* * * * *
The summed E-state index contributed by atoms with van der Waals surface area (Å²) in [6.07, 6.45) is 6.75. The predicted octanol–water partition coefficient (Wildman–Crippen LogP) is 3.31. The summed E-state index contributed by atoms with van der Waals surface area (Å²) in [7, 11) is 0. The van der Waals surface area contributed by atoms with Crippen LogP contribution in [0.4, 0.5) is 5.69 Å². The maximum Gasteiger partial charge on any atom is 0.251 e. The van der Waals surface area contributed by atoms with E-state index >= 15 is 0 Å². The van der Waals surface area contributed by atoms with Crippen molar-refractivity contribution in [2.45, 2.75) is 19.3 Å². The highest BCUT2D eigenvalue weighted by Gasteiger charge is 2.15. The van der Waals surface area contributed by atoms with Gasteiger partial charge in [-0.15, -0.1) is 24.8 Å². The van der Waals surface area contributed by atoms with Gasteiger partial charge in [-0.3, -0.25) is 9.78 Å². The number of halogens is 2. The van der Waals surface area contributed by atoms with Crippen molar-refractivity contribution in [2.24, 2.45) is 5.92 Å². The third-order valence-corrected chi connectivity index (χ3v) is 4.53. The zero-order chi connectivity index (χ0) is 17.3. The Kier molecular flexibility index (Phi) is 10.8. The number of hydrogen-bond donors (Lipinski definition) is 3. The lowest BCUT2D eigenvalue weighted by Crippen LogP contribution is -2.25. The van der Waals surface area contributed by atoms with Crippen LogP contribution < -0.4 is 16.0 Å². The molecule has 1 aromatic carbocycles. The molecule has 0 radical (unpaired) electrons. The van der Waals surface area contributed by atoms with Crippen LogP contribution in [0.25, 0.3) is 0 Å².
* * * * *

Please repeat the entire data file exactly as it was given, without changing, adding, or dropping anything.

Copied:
The summed E-state index contributed by atoms with van der Waals surface area (Å²) in [6.07, 6.45) is 6.75. The predicted octanol–water partition coefficient (Wildman–Crippen LogP) is 3.31. The summed E-state index contributed by atoms with van der Waals surface area (Å²) in [7, 11) is 0. The van der Waals surface area contributed by atoms with Crippen LogP contribution in [0.4, 0.5) is 5.69 Å². The maximum Gasteiger partial charge on any atom is 0.251 e. The van der Waals surface area contributed by atoms with E-state index >= 15 is 0 Å². The van der Waals surface area contributed by atoms with Crippen molar-refractivity contribution in [2.45, 2.75) is 19.3 Å². The highest BCUT2D eigenvalue weighted by Gasteiger charge is 2.15. The van der Waals surface area contributed by atoms with Gasteiger partial charge in [-0.15, -0.1) is 24.8 Å². The van der Waals surface area contributed by atoms with Gasteiger partial charge in [-0.3, -0.25) is 9.78 Å². The number of halogens is 2. The van der Waals surface area contributed by atoms with Crippen molar-refractivity contribution in [2.24, 2.45) is 5.92 Å². The third-order valence-corrected chi connectivity index (χ3v) is 4.53. The zero-order chi connectivity index (χ0) is 17.3. The Kier molecular flexibility index (Phi) is 10.8. The number of hydrogen-bond donors (Lipinski definition) is 3. The lowest BCUT2D eigenvalue weighted by Crippen LogP contribution is -2.25. The van der Waals surface area contributed by atoms with Crippen LogP contribution < -0.4 is 16.0 Å². The molecule has 1 aromatic carbocycles. The molecule has 0 radical (unpaired) electrons. The van der Waals surface area contributed by atoms with Crippen LogP contribution in [0.25, 0.3) is 0 Å².